Mary is our air. Can anyone be more in a body than we are in the air which surrounds us, which we breathe and which keeps us in life?
In this way and in a better still, we are in God, for we are in God not only by our being but by our very principle of existence. By Him we live, but by Him first we are what we are. S. Paul says so, ‘For in Him we live and move and are.’ We are in God through His omnipresence and His all-power.
We are not in the same sense in Mary. That could not be, for Mary is not for us what God is.
We are in Mary in a different way, first because by her kindness as a Mother and her power as a Queen, she is with all Christians; because in her office of Co-Redemptrix she co-operates in the whole of the divine plan; because by her functions as Mediatrix, she is the universal and official Channel of all graces; because by her supernatural influence, she contributes to the formation of all the saints; because as a matter of fact in the Church today, it is difficult to sanctify oneself and to work out one’s salvation without her intervention.
But as slaves of love, we are in Mary by our act of Consecration and our condition of dependence, in a much deeper sense. This gift enables us to live in Mary more completely than the rest.
We find in Mary, as our bodies find in the air, everything that the life of the soul needs, not in as far as she is its principle but inasmuch as she contains it and gives it to us.
Air, to be good to breathe, must contain four substances: hydrogen and oxygen, nitrogen and carbon mingled in a perfect balanced proportion.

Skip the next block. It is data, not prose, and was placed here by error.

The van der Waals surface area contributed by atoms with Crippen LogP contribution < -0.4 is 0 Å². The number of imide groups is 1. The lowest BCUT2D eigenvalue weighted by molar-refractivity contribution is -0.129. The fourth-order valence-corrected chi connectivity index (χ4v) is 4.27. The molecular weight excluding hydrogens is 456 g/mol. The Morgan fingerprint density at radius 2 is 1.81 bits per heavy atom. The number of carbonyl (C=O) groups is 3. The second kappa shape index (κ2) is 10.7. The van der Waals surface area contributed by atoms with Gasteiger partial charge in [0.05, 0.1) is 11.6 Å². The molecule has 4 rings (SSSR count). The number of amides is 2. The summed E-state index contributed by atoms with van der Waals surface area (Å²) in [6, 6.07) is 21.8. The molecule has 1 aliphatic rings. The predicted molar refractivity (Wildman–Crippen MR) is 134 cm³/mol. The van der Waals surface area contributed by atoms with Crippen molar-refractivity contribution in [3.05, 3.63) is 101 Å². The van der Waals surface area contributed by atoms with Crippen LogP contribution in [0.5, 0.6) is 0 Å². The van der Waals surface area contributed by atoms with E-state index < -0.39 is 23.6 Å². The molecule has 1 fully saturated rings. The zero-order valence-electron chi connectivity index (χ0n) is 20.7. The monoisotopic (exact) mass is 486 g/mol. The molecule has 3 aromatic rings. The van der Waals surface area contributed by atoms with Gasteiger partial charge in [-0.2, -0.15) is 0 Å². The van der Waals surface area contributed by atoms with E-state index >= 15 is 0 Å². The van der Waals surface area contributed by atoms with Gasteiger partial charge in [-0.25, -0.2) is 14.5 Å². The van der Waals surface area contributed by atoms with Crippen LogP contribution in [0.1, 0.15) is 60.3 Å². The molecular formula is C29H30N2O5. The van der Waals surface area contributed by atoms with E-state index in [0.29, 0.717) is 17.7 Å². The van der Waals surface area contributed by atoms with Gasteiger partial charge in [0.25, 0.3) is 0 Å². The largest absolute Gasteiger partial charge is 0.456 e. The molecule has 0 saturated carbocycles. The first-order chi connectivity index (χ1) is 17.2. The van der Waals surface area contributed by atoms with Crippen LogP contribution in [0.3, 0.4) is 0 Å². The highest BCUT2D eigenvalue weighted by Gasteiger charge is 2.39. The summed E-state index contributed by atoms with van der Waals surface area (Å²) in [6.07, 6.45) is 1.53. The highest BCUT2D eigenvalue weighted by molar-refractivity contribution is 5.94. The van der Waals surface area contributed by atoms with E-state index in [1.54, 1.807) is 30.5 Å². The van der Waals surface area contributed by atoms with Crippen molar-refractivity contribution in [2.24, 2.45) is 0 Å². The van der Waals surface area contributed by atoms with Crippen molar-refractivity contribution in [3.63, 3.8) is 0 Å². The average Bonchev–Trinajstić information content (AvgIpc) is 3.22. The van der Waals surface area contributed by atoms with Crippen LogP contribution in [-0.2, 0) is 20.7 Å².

The air that we breathe in Mary and by which our souls live is grace; and Mary distributes it to us according to our needs and her will. This grace is a compound of various supernatural elements: knowledge, strength, repentance, zeal, fervor, love and so on. And these parts are infinitely multiplied according to the different needs of souls. But it is in Mary that we find them, that we breathe them.
The interior life is the life of the soul, habitually recollected in the presence of God, the life of prayer, of meditation, of faith, of fervor and of zeal, in a word, the supernatural life, the faithful correspondence to divine grace.
But where more than in Mary will the soul find the abode likely to shelter its recollection, the silence and the retirement of its interior life? Mary is all divine, all in God and God is all in her. Then the soul, the slave of love, who through his act of consecration and condition of dependence loses himself in her, finds as the fish in the water, the bird in the air, the elements favorable to his life, his expansion, his interior development.
In this propitious atmosphere, in the warmth and light of the grace given, the flowers of virtue unfold, good works shine forth, the fruit of merit ripens, the harvest grows, and with it the abundance of possessions, the soul is holier and God is more worthily loved.
(To be continued.)